You know what? You are not the portrait the media makes of you. You are not an avocado toast statistic (what in the hell, by the way). You are not even supposed to be buying a house right now, if you like renting. Do whatever the fuck! Be scared! Be afraid! And then do it anyway.

Originally published on Medium

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Essays

Five years ago today

Five years ago today, I crossed the yard flooded with dirty snow carrying a person-sized suitcase that missed a wheel. As you can imagine, it wasn’t fun. It wasn’t fun to go up a few flights of stairs, wheel-less luggage in hand (I wasn’t strong then, not even a little bit), either. I would have learned the Finnish word for lift, hissi, written on the little doors on the right on every floor, just a couple days later. Later that day, I locked myself out of my newly-rented apartment which overlooked a little garden sparkling in snow like it was frosting. My friendly Dutch neighbor welcomed me then, a big guy with a knowing smile, and handed me beers as we waited for the housing service to provide me with a new set of keys. You were there as well, sitting on a chair too small for you (you were tall). You were wearing a blue t-shirt and a skinny light-blue scarf which you later told me was a man scarf. I wasn’t sure scarves had genders, but I shut up about it.

The first night on the town was also five years ago today, if I recall correctly. We all went to a random bar and spoke nothingness. Studies, jobs, plans. As I said, nothingness. I went out to smoke a cigarette and you came as well, wearing only your blue t-shirt and blue man scarf. I asked you, aren’t you fucking freezing? You said, actually, yes. Five years ago tomorrow we would be friends already. Five years ago and a few days, I was out on the balcony smoking a cigarette in the middle of the night. I couldn’t sleep; life abroad for the first time was too exciting. I was looking at the snow outside, falling, stopping, building new landscapes in the dark. There really wasn’t much else to look at. Some snow fell on my head and I looked up to see it was you, on your balcony. Sorry, you said. Later I would learn you did it on purpose, so that I would look up and see you. Why don’t we smoke on the same balcony?, I said. You said, actually, it makes way more sense.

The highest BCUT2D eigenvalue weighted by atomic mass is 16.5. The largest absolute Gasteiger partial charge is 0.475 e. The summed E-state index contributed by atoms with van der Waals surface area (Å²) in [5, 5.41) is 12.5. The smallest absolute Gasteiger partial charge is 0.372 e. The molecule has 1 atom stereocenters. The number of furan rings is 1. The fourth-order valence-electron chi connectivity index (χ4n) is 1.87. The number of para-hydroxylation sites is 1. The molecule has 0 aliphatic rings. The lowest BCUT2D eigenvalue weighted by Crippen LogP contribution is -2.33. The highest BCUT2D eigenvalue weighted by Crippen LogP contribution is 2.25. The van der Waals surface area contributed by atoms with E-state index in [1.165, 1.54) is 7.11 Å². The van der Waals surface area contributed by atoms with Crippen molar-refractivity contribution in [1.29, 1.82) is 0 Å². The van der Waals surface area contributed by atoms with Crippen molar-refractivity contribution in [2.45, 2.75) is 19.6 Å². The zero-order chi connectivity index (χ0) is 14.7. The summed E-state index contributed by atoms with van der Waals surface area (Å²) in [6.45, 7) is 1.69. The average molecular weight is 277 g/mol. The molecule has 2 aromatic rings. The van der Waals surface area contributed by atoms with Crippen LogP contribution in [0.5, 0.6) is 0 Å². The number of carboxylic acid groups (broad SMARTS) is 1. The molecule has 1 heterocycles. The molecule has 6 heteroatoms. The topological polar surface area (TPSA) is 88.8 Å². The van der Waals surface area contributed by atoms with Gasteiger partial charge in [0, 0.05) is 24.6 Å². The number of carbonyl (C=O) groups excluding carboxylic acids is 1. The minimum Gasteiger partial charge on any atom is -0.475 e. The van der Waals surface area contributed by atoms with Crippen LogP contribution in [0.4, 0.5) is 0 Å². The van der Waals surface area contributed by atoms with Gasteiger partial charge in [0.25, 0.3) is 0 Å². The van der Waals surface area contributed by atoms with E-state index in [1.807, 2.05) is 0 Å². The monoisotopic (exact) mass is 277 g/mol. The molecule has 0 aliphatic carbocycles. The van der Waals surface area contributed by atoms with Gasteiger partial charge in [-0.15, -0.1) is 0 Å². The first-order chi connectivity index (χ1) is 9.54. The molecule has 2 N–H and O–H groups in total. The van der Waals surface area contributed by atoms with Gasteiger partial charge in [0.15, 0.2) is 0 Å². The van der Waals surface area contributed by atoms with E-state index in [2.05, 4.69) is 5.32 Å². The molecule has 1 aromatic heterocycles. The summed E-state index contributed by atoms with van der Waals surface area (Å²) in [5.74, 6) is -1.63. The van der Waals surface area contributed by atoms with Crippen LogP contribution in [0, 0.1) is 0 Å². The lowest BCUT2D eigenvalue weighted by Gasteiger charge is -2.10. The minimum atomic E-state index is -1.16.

It might sound as if cigarettes united us, and I can’t deny it. They united us like terrible things loaded with possibilities. Chances to ask for lighters, drags, smoking together, the whole lot. Chances to puff white clouds of smoke side by side in the middle of the night, in silence, while everybody else was fast asleep and we were awake, so awake, jolted awake by the palpable thrill that was being far far away, surrounded by snow, surrounded by strangers and foreign beers and man scarves, and cold air like knives on our cheeks. In those moments, we were so invincible. The moment when we were most invincible, I think, was when we walked on a frozen lake all the way to the little wooded island in the middle of it. I was so afraid the ice would crack and I would fall into the cold-ass water and drown. I almost wished we went back. But then we reached the little island and walked up the hill, and sat there looking at — you guessed it — more snow, but also ice, and stars. The city glowed in the background. It was beautiful. We probably smoked side by side in silence. Should we go back now?, you said after a while. And I said, not yet.

 

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Non-expert Advice

The art of talking to yourself when you are alone

There are a few personal behaviours that are often stigmatized: eating dinner alone in a fancy restaurant without looking at your phone, crying in public, peeing in the streets when you really have got to go, and many others. But among the ones that are stigmatized more unjustly, I find, is talking to yourself.

And I don’t mean talking to yourself in a spiritual way. I mean literally having conversations with yourself. This is the reason why we back off slightly when we see someone having a conversation with the air on the subway, before noticing with a certain relief that he or she is actually wearing headphones. Pfiu, we think, he/she is talking to someone after all. But why, I ask, is this uncomfortableness a thing?

Some could say it’s because the ones who talk to themselves are often the crazy ones. Ok, fine. At the same time, whoever lives alone will understand this: talking to yourself happens. The need to express yourself is there, but there is no one to share it with. And this is not a bad thing: it’s a simple human/animal instinct, I guess. Like singing in the shower or while folding the laundry. Why do we do that? To entertain ourselves, to give ourselves a background music, whatever.

In the silence of my home, I talk to myself all the time. I talk to my oven when it won’t turn on properly; I insult my computer when it crashes because it’s from 2002 and doesn’t know better. I say sorry to my chair when I bump into it. Ok, the last one is a little weird; I am sure my chair doesn’t mind. But the rest?

In the silence of an empty home, I find it just natural to make some remarks. Sometimes it comes spontaneously. Just about half an hour ago, I told myself the chicken and peas cooking in the oven smelled delicious, and then I felt stupid. Why should I? They do smell delicious, and my own self is aware of this fact. I am congratulating myself for not burning my evening meal.

So, lone-speakers of the world, unite. Speaking to yourself is cool, and it doesn’t mean you are crazy. And I haven’t googled it yet, but I am fairly sure that some scientist agrees that it is, in fact, the opposite of a symptom of craziness. It keeps you sane, and it helps when you really need to know your meal is going to be fine.